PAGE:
As hypervisors, applications, and storage arrays expand optimizations for data protection, organizations will deploy backup and recovery solutions that leverage those optimizations.
Organizations will continue to rapidly eliminate tape for backup.
Organizations that have deployed hypervisor/application/storage-specific solutions will focus on consolidating their backup infrastructures to eliminate silos and look to deepen visibility by a broader group of stakeholders (application, virtualization and storage teams, as well as CIOs) into both the overall backup and recovery process and individual elements of it.
The role of the backup team will continue to evolve into a service provider model, delivering SLA-focused services to their users. The backup team will have centralized visibility into all the backups and control over the infrastructure.
The backup team will be able to delegate backup visibility and control to the virtualization, application, and storage teams, if desired.
Over the next few years, we’ll witness a complete transformation of the backup industry. Deduplication and disk revolutionized backup and recovery, but it did so within backup’s traditional role. Today, there’s a clear link between the state of an organization’s backup and its pace of business acceleration. As IT transformation and delivery of IT as a Service continue to progress in the upcoming year, backup will become more about acceleration of IT transformation and enablement of IT as a Service delivery. The current focus on issues of backup window and recovery timing will expand. Backup teams will begin to consolidate all backup and archive silos into a single storage pool, and using backup and recovery technologies that integrate deeply with the data protection intelligence now being built into applications and servers. Application, hypervisor, and storage managers will expand their visibility and control over their backups. Backup teams will focus on providing SLA-driven services to those customers — ranging from providing infrastructure to delivering the end-to-end solution.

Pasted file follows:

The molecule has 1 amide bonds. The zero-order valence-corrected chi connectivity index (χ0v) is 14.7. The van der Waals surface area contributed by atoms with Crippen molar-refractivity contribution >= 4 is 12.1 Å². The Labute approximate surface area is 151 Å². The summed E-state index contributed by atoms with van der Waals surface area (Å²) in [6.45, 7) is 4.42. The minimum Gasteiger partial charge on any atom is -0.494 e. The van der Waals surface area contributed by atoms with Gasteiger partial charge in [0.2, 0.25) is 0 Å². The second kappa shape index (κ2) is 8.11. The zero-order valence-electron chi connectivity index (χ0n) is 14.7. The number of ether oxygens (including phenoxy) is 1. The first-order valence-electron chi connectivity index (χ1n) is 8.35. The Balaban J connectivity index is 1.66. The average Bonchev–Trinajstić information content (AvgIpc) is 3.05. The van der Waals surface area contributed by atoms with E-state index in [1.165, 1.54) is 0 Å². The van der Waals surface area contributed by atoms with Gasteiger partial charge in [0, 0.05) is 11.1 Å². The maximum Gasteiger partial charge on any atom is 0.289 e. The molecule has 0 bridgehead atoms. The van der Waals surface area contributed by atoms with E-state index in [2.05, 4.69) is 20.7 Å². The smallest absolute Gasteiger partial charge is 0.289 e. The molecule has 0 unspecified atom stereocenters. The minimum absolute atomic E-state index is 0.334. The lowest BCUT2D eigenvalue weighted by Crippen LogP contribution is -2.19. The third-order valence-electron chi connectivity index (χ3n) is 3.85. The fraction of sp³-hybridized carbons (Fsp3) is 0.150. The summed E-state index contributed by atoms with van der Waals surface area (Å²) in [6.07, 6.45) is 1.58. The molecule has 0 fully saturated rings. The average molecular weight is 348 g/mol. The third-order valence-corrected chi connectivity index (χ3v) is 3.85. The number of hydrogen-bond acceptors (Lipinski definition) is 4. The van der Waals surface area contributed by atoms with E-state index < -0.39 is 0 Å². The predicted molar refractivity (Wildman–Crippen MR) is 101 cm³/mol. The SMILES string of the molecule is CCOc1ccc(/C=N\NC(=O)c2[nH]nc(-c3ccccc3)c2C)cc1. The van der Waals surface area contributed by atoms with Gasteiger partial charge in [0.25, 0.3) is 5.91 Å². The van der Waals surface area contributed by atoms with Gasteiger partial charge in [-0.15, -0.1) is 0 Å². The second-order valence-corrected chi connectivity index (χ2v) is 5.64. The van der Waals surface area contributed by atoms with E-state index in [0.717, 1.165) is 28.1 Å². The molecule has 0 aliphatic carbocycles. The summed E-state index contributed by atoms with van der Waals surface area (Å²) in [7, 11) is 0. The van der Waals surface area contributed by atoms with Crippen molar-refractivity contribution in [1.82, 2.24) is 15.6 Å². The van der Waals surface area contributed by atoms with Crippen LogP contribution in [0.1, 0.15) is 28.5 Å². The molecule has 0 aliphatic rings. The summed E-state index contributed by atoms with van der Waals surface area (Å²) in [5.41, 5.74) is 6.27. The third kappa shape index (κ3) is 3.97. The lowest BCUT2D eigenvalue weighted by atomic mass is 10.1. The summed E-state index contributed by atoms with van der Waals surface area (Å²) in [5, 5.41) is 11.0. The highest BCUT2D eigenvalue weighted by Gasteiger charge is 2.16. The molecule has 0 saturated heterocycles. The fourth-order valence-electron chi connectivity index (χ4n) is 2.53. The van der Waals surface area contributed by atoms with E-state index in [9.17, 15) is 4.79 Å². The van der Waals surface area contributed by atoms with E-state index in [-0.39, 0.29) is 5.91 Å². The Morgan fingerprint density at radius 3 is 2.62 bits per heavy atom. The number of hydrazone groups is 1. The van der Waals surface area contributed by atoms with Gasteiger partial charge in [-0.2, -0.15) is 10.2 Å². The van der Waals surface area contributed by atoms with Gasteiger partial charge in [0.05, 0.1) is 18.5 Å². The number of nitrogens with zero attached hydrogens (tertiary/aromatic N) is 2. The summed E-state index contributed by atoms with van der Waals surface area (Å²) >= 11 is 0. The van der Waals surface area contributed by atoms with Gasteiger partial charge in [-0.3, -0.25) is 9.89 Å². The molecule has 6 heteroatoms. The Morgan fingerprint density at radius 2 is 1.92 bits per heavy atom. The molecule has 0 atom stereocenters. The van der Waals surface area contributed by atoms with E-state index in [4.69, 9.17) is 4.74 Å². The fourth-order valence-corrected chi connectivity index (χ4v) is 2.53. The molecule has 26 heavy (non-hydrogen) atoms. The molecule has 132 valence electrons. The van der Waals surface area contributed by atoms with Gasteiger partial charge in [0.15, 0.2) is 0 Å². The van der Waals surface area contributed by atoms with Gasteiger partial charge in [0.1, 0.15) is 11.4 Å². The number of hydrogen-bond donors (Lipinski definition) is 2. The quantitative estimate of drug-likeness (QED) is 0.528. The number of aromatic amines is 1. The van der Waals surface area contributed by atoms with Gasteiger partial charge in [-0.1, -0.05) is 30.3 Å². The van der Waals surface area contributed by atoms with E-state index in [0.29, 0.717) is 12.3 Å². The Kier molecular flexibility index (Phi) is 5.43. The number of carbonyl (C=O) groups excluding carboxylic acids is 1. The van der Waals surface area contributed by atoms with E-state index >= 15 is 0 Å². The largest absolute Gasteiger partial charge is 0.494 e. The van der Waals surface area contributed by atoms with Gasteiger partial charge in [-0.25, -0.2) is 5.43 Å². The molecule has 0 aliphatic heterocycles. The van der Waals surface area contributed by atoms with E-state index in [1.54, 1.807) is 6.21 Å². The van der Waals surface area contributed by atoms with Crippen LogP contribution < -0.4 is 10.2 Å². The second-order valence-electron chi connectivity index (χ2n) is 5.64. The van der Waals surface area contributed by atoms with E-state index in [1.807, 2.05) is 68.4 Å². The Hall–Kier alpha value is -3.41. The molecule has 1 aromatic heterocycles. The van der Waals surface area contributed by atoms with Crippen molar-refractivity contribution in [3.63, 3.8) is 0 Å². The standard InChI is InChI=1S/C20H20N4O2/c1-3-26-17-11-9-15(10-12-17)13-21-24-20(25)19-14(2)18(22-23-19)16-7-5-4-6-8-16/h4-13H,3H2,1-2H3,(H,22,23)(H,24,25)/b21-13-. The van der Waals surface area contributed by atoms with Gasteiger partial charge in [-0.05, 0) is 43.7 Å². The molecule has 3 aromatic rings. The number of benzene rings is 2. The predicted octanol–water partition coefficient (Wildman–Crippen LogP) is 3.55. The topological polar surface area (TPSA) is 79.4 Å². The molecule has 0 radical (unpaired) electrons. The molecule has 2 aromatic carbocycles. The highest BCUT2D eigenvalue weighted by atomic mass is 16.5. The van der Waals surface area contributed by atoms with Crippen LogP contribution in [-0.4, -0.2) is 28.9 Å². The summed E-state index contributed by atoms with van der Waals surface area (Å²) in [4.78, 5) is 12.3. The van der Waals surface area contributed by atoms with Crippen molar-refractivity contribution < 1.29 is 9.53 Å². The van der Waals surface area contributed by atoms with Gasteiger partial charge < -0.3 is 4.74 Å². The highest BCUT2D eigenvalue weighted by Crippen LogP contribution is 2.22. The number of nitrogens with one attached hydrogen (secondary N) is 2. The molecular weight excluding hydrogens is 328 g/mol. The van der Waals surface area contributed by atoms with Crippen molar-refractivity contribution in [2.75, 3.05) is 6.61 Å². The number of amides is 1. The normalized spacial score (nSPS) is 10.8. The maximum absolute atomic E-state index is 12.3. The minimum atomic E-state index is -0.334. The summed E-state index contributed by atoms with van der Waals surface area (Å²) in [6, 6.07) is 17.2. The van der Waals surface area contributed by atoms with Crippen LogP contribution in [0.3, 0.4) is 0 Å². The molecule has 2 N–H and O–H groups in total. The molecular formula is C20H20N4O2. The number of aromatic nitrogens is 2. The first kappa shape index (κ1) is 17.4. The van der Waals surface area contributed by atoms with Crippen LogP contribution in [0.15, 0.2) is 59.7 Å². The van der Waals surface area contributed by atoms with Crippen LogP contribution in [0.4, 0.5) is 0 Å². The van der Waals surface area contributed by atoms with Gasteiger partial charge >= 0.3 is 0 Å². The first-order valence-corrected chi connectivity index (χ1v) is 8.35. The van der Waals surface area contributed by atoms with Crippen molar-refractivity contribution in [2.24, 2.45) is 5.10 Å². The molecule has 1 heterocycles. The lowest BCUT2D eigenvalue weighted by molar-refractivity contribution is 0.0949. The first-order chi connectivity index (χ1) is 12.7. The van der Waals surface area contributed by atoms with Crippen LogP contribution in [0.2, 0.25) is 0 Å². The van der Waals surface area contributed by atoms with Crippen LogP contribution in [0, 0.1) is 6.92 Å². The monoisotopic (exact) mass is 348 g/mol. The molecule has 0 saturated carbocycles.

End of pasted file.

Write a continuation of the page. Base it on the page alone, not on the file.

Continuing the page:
President, Unified Storage Division